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Springtime is nesting time for many birds. Early morning choruses grow louder as birds repeatedly sing songs to attract mates and defend their territory.

After birds pair up, they’ll build nests, lay eggs and raise their young. Some birds will go on to repeat this cycle.

Here is a chart “Nesting behavior of common backyard nesting birds” provided by Wild Birds Unlimited.

When you place a nesting box in your backyard, you’re inviting birds to raise their families in front of yours. You’ll see birds courting mates, building nests, laying eggs, feeding young. And when it’s time for the fledglings to leave the nest, they’ll likely learn to feed at your feeders and bathe at your birdbaths!

Birds build open-cup shaped nests in trees or on the ground, or they nest in natural cavities (or holes) in trees. The birds that choose natural cavities are called cavity-nesting birds, and these birds will readily use a nest box if it is in the right habitat. Birds you can attract with a nest box (designed for the specific species) include: bluebirds, wrens, chickadees, titmice, nuthatches, woodpeckers, Purple Martins, swallows, owls and Wood Ducks.


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Selecting a good nest box
The nest box should have the right size hole, and the distance from the entry hole to the floor as well as the inside dimensions must suit the bird you are trying to attract. You can build your own nesting boxes or purchase them at a birding store. Just make sure your boxes meet the required specifications for the species of birds you’d like to attract to your yard.

The wood should be at least 3/4 of an inch thick to provide insulation.

The box does not need additional paints or stains. Dark colors can absorb sunlight and make the box too warm, depending on where it is placed.

You should be able to open a panel to monitor nesting activity and clean the box after its use.

The roof should be slanted so water can run off easily, and the box should include ventilation holes to help the interior stay cool.

The inside of the box should have recessed grooves or rough surfaces under the entrance hole to help baby birds climb out. Outside perches are not necessary.

Choosing the right habitat
Determine the proper height to hang or mount your nest box. Many birds prefer their nesting habitat at a certain level, and you will be more likely to attract the species you seek if you place the box at the right height. Find out where your specific bird likes to nest. Does the bird prefer woodlands or open spaces? Does it like to be near water? Place your box in your yard before birds start seeking nesting spots in February and March. You can leave the box up all year, but clean it out in fall so birds can use it as shelter in the winter.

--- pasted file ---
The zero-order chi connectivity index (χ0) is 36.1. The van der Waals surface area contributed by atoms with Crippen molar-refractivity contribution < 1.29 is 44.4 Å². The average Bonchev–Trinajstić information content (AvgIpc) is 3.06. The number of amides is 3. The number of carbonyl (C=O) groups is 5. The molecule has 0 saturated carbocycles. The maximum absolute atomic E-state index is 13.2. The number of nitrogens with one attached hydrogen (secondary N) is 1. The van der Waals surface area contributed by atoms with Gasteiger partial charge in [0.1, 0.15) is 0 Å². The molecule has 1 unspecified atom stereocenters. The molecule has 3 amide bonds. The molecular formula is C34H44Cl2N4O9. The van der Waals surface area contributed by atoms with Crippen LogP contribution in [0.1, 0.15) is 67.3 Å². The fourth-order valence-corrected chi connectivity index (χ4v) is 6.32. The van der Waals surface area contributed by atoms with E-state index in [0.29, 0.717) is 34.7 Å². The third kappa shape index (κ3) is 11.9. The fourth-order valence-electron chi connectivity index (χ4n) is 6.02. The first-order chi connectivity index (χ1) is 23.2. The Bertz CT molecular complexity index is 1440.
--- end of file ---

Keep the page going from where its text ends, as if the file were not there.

Choose Functional Bird Houses

It is important that functional houses meet the criteria of the proper housing situation for birds. It is important that houses have the following characteristics:

  • good ventilation
  • panel for easy cleanout/removal of pests
  • adequate drainage
  • roof overhang providing shade and protection from driving rain
  • no perches

Ventilation
It is important for functional houses to have good ventilation. Panels of wood that are ¾ inches thick help provide insulation from the heat. Holes near the top of the house allow for the heat to escape.

Clean out
A side panel that opens allows for easy clean out of the nest at the end of the season which helps to keep the pest population down. (The Wild Birds Unlimited houses allow for viewing or photographing of the birds without disturbing them by offering a top opening panel.)

Drainage
Holes at the bottom corners allow for drainage. Drainage holes in the middle of the bottom will not adequately allow for drainage.

Perches
Perches are not necessary and actually allow sparrows and other birds a place to sit and access the hole.

Fledgling ladder
It is a good idea (especially for bluebird houses) to provide either slashes or a ladder to help the fledglings leave the house.

Functional houses should fit the requirements for the kind of bird that is desired and should be mounted in a manner that is safe for that kind of bird. Consult the Wild Birds Unlimited Housing Guide (available at Wild Birds Unlimited stores) for more information.

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